Top 5 Vitamins to Combat Fatigue

Updated on April 24th, 2020
Vitamins for Fatigue

Fatigue can be described as a feeling of being tired overtly, with a lack of energy. It is the body’s fall back mechanism to severe physical and mental activity. Fatigue can easily be cured using several natural and alternative remedies/therapies.

Eating a well-balanced diet, getting enough sleep and exercising regularly are the best ways to maintain optimum energy levels in the body. When the energy levels of your body deplete below the threshold, then it is referred to as fatigue.

There are several natural and alternative methods one could adopt to treat fatigue, however, it has been noticed that vitamins and supplements offer the best result and can treat fatigue very effectively.

Vitamins for Fatigue

[Also Read: Get Rid of Fatigue Naturally]

1. CoQ10 (Coenzyme Q10)

CoQ10, also called coenzyme Q10 is naturally produced in the body. CoQ10 comes in a few forms, including ubiquinone and ubiquinol. This means that all the cells of the human body contain CoQ10(1), although the heart, kidneys, and liver have the highest levels.

Why Use It

CoQ10 is used by the cells to make energy and protect themselves from oxidative damage. When CoQ10 levels decline, the cells cannot produce the energy they need to grow and stay healthy, which leads to fatigue.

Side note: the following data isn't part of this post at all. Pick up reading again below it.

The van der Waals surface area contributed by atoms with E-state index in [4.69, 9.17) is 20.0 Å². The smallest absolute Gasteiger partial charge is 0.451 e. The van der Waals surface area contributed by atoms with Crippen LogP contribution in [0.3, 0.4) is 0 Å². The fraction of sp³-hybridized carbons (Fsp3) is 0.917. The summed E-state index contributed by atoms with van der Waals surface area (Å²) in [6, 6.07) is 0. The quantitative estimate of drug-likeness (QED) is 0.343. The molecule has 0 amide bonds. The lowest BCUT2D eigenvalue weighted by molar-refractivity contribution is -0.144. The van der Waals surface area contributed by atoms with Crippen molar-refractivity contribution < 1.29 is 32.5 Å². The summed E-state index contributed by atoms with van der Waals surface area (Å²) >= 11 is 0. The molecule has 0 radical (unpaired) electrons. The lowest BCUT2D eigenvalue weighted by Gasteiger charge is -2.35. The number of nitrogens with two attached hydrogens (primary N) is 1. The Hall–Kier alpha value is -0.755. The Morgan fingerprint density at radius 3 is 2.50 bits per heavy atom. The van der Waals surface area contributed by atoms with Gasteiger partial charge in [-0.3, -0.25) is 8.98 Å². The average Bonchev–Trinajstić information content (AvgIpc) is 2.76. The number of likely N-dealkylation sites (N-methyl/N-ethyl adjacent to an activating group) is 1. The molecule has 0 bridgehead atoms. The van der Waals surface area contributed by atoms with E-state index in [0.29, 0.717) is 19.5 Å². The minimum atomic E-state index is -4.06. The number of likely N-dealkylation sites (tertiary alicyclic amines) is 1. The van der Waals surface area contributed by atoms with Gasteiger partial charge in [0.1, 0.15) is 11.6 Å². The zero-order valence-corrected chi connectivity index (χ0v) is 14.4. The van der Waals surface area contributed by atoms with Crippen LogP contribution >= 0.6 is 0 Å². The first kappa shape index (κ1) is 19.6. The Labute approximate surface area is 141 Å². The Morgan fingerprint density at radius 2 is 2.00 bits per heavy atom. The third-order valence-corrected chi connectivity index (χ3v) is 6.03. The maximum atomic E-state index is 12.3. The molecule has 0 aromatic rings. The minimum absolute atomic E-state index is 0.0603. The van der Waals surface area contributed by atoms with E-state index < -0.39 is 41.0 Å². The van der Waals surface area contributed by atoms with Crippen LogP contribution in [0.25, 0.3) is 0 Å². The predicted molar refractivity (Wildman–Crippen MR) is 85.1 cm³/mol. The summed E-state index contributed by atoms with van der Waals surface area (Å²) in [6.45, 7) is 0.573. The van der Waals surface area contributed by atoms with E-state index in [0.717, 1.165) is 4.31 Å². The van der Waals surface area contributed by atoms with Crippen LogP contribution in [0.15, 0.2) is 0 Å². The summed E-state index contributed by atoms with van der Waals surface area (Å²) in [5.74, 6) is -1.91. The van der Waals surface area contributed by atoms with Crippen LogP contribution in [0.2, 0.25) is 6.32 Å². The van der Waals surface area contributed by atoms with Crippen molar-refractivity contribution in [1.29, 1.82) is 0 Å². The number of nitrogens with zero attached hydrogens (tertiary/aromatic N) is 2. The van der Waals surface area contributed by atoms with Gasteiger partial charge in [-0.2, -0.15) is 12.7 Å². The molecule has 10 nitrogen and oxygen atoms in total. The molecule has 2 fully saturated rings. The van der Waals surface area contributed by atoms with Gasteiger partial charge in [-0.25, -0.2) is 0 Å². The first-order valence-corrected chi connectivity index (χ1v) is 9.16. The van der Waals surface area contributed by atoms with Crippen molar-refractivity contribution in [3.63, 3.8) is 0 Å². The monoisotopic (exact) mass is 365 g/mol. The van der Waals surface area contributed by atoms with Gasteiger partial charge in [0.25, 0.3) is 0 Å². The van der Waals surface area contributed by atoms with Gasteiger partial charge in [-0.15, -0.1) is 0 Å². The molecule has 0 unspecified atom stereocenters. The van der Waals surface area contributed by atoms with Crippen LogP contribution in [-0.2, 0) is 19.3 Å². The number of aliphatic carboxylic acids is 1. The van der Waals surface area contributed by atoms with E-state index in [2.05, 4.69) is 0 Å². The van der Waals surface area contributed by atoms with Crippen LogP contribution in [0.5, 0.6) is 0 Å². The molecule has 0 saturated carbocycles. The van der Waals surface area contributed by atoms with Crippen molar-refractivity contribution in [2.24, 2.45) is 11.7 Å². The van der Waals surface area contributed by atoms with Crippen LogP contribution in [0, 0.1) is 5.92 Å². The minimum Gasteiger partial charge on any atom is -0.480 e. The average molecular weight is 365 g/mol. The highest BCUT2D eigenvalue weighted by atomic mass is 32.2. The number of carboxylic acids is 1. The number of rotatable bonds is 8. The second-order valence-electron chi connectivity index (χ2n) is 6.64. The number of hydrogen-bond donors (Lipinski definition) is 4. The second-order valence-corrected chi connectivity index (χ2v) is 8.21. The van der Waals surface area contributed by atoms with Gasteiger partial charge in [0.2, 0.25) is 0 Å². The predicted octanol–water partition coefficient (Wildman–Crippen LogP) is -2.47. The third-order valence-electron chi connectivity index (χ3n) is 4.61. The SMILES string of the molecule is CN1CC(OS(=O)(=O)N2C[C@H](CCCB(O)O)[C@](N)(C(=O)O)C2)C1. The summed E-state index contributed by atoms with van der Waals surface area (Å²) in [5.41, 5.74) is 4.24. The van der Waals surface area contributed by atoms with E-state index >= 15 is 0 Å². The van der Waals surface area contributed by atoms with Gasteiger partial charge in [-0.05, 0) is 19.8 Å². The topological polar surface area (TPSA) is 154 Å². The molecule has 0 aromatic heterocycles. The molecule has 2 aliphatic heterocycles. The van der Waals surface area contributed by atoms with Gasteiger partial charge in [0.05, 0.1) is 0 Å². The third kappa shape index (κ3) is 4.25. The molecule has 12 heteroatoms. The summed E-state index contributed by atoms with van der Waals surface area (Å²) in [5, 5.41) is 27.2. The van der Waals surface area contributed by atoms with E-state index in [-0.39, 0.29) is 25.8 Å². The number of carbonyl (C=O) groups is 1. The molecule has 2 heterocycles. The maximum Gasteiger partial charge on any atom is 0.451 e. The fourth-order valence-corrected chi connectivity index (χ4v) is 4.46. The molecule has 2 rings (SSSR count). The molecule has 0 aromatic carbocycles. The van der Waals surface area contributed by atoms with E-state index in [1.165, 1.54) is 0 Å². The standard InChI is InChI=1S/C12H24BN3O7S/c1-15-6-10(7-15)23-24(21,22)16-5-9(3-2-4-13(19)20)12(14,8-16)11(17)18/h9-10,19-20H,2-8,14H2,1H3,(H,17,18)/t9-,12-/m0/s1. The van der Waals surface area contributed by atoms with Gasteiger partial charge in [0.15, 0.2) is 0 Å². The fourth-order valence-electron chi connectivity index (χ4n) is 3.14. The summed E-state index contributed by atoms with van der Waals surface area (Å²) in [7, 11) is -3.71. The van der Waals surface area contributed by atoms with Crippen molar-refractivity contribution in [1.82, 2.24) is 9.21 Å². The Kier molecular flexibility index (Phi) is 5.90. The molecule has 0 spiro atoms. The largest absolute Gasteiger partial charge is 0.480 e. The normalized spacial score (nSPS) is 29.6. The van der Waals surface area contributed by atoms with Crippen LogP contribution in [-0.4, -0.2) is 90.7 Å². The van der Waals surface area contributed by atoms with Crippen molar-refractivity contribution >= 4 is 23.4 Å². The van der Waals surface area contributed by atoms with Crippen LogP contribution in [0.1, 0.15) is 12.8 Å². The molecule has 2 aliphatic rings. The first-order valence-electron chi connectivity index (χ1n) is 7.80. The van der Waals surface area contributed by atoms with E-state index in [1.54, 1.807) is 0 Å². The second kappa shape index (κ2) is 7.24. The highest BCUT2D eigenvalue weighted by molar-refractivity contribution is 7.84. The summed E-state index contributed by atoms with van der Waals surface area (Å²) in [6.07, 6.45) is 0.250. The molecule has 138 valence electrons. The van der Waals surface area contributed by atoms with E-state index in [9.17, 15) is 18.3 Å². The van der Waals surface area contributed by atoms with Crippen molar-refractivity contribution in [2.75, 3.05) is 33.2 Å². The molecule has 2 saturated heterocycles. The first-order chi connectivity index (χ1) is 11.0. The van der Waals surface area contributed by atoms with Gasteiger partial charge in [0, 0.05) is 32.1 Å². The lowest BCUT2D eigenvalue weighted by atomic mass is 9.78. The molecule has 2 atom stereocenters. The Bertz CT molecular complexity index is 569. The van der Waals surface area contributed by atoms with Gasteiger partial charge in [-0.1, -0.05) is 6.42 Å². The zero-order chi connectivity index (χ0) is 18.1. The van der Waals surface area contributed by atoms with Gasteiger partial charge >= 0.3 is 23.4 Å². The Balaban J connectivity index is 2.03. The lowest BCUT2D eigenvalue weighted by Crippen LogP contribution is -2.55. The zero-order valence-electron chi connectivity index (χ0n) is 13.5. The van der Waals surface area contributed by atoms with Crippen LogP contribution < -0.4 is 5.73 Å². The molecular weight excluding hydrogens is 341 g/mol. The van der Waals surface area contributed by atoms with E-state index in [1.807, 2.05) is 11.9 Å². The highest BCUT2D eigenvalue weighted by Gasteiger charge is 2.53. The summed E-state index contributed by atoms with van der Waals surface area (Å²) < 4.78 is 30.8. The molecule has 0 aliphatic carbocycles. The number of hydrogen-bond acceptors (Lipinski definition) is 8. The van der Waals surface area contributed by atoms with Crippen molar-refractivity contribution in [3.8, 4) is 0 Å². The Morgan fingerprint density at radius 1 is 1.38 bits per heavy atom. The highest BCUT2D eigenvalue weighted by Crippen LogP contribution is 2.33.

How to Use

Foods like fish, meat, and nuts contain CoQ10 but not in enough amounts to suit your body’s requirements. Therefore,  CoQ10 supplements should be taken for reducing fatigue. You could acquire these supplements from the nearest pharmacy store.

How Much to Use

Typically, 90–200 mg of CoQ10 is recommended, though some conditions may require higher doses of 300–600 mg. CoQ10 is a relatively well-tolerated and safe supplement that offers benefits to a wide variety of people looking for a natural way to boost health and to reduce fatigue.

2. Vitamin B12 for Fatigue

Vitamin B12

Vitamin B₁₂; also called cobalamin is a vitamin that is involved in the metabolism of the cells. Vitamin B12 transforms the food you eat into energy so your cells can use it.

Why Use It

Vitamin B12 keeps your body’s nerves and blood cells healthy and helps prevent anemia that can make you weak and tired. Vitamin B12 is found naturally in a variety of animal proteins such as dairy products, fish and meat.

Some people are at risk of a B12 deficiency which occurs when the body does not get enough or is unable to absorb the amount of B12 it needs. It is essential that they eat B12 rich foods or take B12 supplements.

How to Use

Include foods like beef, liver, and chicken, fish such as trout, salmon, tuna, and clams, fortified breakfast cereal, low-fat milk, yogurt, and cheese and eggs in your daily diet as they are all rich in vitamin B12(2).

You can also take B12 supplements which are readily available in any pharmacy.

How Much to Use

While the recommended daily amount of vitamin B-12 for adults is 2.4 micrograms, you can safely take higher doses. Your body absorbs only as much as it needs, and any excess passes through your urine.

[Read: Best Multivitamin for Women]

3. Iron


The body needs iron to make hemoglobin, a protein in red blood cells that transports oxygen from the lungs to the organs and tissues throughout the body.